Of the 64 levees that overtopped or breached this year in Kansas and Missouri, all but two were nonfederal levees maintained by local sponsors.

Safety issues

Though the Corps helps finance repairs on levees for districts in its rehabilitation program, maintenance remains the responsibility of the local levee sponsors.

Rogers said the local levee system has fallen into disrepair since building began in the mid-20th century. The mostly earthen barriers have been worn down by the river and battered by extreme weather.

It’s a problem not just on the Missouri River, but nationwide. The American Society of Civil Engineers gave the nation’s levee system a D in its 2017 Infrastructure Report Card, estimating that the system needed $80 billion in the next 10 years to maintain and improve it.

Since 2006, the Corps has worked to establish a comprehensive inventory, inspection and risk assessment of the nation’s levees through its Levee Safety Program. The Corps estimates it would need $21 billion in funding to address identified risks in the 2,220 levees it has inspected, including $13 billion for levee infrastructure improvements.

Meanwhile, climate change is expected to make flooding worse in coming years, according to the most recent report from the U.S. Global Change Research Program.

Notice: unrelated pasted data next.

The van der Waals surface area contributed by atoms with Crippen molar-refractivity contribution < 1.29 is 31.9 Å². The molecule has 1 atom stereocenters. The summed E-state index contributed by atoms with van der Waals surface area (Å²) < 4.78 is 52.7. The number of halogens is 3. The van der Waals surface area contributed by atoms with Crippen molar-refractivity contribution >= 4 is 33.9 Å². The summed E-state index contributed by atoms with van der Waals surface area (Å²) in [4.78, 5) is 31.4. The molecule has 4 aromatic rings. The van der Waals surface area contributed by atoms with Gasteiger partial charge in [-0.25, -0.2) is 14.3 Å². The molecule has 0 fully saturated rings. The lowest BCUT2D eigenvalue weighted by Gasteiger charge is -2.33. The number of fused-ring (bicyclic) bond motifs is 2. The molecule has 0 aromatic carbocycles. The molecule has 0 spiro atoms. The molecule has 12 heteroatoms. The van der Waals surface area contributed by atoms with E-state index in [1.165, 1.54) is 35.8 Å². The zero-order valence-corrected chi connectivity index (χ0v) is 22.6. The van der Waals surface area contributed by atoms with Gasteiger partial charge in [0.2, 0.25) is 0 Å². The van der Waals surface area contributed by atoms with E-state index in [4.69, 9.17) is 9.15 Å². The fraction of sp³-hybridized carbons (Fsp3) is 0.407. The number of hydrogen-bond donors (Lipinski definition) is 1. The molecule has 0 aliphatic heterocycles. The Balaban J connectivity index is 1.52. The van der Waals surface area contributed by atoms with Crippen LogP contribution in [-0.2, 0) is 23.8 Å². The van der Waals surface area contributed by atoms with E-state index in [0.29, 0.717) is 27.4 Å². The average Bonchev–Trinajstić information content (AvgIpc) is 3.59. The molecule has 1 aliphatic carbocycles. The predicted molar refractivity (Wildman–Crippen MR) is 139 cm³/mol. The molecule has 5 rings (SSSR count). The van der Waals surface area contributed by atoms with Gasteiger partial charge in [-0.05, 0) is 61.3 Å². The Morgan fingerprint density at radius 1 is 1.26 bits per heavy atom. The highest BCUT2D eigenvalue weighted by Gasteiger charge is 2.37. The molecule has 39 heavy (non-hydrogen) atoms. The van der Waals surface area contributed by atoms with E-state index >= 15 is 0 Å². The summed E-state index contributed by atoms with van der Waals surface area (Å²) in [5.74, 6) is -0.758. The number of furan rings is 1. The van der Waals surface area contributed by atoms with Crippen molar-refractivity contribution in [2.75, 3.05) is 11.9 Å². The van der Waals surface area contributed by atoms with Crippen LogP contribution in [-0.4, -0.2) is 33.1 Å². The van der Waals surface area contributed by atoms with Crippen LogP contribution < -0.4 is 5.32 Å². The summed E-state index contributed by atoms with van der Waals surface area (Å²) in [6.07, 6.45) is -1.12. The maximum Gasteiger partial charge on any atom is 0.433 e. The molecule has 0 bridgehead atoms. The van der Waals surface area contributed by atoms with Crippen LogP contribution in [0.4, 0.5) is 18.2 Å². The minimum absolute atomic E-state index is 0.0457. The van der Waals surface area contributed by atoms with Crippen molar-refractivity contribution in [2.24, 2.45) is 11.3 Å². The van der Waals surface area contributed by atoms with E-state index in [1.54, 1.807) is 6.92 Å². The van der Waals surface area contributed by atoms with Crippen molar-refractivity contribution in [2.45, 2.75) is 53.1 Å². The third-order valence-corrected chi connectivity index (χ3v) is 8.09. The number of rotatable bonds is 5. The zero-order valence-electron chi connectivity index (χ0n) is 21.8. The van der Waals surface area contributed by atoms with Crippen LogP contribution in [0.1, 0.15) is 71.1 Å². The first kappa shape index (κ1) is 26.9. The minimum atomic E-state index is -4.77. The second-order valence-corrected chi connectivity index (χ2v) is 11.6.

Climate scientists expect increased rainfall and soil saturation across the Midwest to lead to a higher risk of inland flooding, with annual damages from flooding projected to exceed $500 million by 2050.

Despite the risk, building has continued in the Missouri River Basin. Statistically, the cumulative flood damage in the river basin since 1993 has exceeded all of the flood damage prior to 1993, Rogers said. Although there are many reasons for that, the principal one is the increased value of properties in the flood-prone zone.

Short of constant, costly repair work, the levee system will never be able to offer a long-term solution to flooding on the Missouri River, he said.

The Corps could better control river flooding by increasing flood storage in the reservoirs, Rogers said, but the federal government encounters political pressure at state and local levels to keep reservoir water high for recreational and hydroelectric power reasons. Those interests tend to focus on benefits to the local economy from year to year, Rogers said.

Another solution is to “let the river be a river” — buy out property in the flood plain and allow the river to return, in part, to its natural state, Rogers said.

A better response to the increased risks caused by climate change would be to build more water storage above ground in the form of reservoirs and below ground in the form of undeveloped flood plains, he said.

The water rises

Brochu was elected mayor of Chamois in 2018. A construction estimator by trade, she grew up on her father’s local farm. After living in St. Louis for 10 years, she moved back to Chamois four years ago.

Since the flooding began, the city’s Facebook page has served as the local information source for the town’s 385 residents. Brochu posted near-daily weather updates and alerted residents to free tetanus shots at city hall.